Friday, January 12, 2018


I believe that diet is down the line slightly on the chain of causative events. For me, land use is among the very top on the list. But then I also put a feminist revolution at the top. Then I woke up thinking that feminism and land use were similar (or integrated) issues.

To simplify the subject for now I would say that we're in a system run by patriarchy...and that patriarchy has co-evolved with civilization. We are all products of this system, which has of course produced many good things. But it's produced too many people and used too many resources to be useful any longer. It's also brought technology to such an advanced place that it compensates for the brawn that males traditionally supplied. (That means females are no longer as dependent on male upper body strength.) The budding feminist revolution we see around us has the makings of a corresponding land use revolution as well. The successful land use opposition movements in my area are led by women. Feminism is far less rapacious of natural resources than is patriarchy, although it's too simple to say that feminism depends less on a meat diet than patriarchy. It "tends" to due to very complex and systemic correlates to feminism.  And if women are given the education they want, and control over their reproductive choices, changes in living arrangements (and land use) might emerge from that and support massive population reduction (if and according to how it is needed)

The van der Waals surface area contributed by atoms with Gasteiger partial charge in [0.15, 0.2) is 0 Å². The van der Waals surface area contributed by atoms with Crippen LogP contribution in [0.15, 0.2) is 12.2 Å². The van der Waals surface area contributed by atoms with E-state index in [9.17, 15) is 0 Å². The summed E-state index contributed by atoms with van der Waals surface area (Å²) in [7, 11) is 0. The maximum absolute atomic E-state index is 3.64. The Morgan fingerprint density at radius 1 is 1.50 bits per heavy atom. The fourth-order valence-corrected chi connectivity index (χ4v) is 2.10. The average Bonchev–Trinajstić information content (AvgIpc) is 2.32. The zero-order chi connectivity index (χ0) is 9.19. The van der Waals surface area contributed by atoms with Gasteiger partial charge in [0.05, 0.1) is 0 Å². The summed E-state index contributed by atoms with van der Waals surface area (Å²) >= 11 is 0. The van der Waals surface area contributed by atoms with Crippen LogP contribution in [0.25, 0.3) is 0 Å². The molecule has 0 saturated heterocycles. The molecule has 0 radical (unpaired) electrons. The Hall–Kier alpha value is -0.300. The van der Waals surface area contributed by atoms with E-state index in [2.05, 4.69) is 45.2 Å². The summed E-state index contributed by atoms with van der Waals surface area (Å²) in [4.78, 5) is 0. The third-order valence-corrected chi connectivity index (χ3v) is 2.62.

"If the narrative changed to a different story–we humans are placing too many demands on the world and its resources, and in doing so, we are using resource faster than we should. We need to change our trajectory by eating a more vegetarian diet, and keeping fewer meat-eating pets that aren’t really useful for helping in any way. I expect that mostly what would happen, though, is that this shift would simply allow human population to grow more quickly, and the result would be about the same."

Saturday, January 6, 2018

SAB photos

(A post on "Restoring St. Ann's Bay" Facebook page.)